Only a year ago QR codes looked like the next big thing…

By the time some see the bandwagon, there are more people riding it than watching. Today’s game-changing QR code can become tomorrow’s pet rock.

And while there are creative uses for QR codes that I love, they aren’t going to change the planetary orbit.  Its not the “Year of QR Codes.”  But it may be the year of Orbees. Ask any nine year old; they know.

Only a year ago, QR codes looked like the next big thing.

4 Responses to "Are QR Codes Over-Hyped Digital Bridges to Nowhere?"

  • […] question here, as Econsultancy guest blogger Dave Wieneke explains with reference to QR codes, is whether they will gain widespread adoption. To get people to […]

  • Letty

    May 26, 2011

    Interesting article, however I want to point out that I didn’t say QR codes could change print as we know it, as you suggest. If you actually read my blog you will see I asked the question, “Could QR codes change print as we know it?” and left it for the reader to decide. It’s an attention grabbing headline to get people thinking. Whether transitional or not, there is no denying that it is a link between the printed word and the digital world that has the potential to develop in other ways. Print has been around a long time, that’s true, but it also needs to adapt and change to meet the digital world or become gradually less relevant. From printed postage stamps (Post Offices the world over are closing because people no longer send written letters) to advertisements in magazines being replaced with digital banners online – print is under attack from all digital angles as marketers try new ways to reach their consumers at a much lesser cost per 1000 impressions. At any rate you make an interesting argument and QR codes may be transitional but there is no doubt they are part of the evolutionary chain that will see print more and more aligned with the digital world – and that is crucial for print’s survival in the future.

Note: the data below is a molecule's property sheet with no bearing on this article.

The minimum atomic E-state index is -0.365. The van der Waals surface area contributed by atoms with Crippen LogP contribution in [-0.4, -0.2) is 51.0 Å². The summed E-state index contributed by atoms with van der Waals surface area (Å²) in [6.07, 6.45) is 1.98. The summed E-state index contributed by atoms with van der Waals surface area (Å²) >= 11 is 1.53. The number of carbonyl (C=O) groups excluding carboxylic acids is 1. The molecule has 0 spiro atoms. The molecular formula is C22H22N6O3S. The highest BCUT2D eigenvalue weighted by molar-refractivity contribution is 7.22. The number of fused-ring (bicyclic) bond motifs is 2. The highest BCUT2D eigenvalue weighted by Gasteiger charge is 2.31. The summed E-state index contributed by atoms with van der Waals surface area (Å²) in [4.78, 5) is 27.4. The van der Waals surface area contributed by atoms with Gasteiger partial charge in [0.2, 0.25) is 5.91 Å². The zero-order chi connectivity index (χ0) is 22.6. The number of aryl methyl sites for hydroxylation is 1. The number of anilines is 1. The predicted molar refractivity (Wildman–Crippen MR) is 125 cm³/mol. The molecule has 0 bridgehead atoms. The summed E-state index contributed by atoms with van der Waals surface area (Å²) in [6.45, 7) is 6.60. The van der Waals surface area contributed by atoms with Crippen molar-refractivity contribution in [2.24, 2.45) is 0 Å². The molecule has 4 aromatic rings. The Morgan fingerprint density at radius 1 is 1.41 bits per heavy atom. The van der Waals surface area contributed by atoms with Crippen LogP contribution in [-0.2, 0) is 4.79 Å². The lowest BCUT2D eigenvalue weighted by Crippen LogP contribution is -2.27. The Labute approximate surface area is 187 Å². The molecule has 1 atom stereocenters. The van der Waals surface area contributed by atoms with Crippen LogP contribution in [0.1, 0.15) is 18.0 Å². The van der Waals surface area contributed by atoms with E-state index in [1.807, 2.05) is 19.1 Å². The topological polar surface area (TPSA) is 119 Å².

• Alex

    June 14, 2011

    [disclaimer: I’m the CEO of an image recognition company, LTU technologies]

    “The medium has become the message” – this is so true! QR codes have been popular for being there, not for what they brought to the user.

    Also, I totally agree with your comments on user experience ownership for retailers. We offer image recognition technologies that are not dependant on QR codes, but recognize the product itself, and app developpers can link the content they want with that product.

    This is bad on the one hand of course, as retailers will own your store experience. But on the other hand, some of our clients are building user powered product review apps that can provide you with a different point of view, and retailers can’t prevent it unless they make all their packages matte black…

  • Bonis

    April 11, 2023

    The main reasons given for scanning the codes is also illuminating. There are really only three.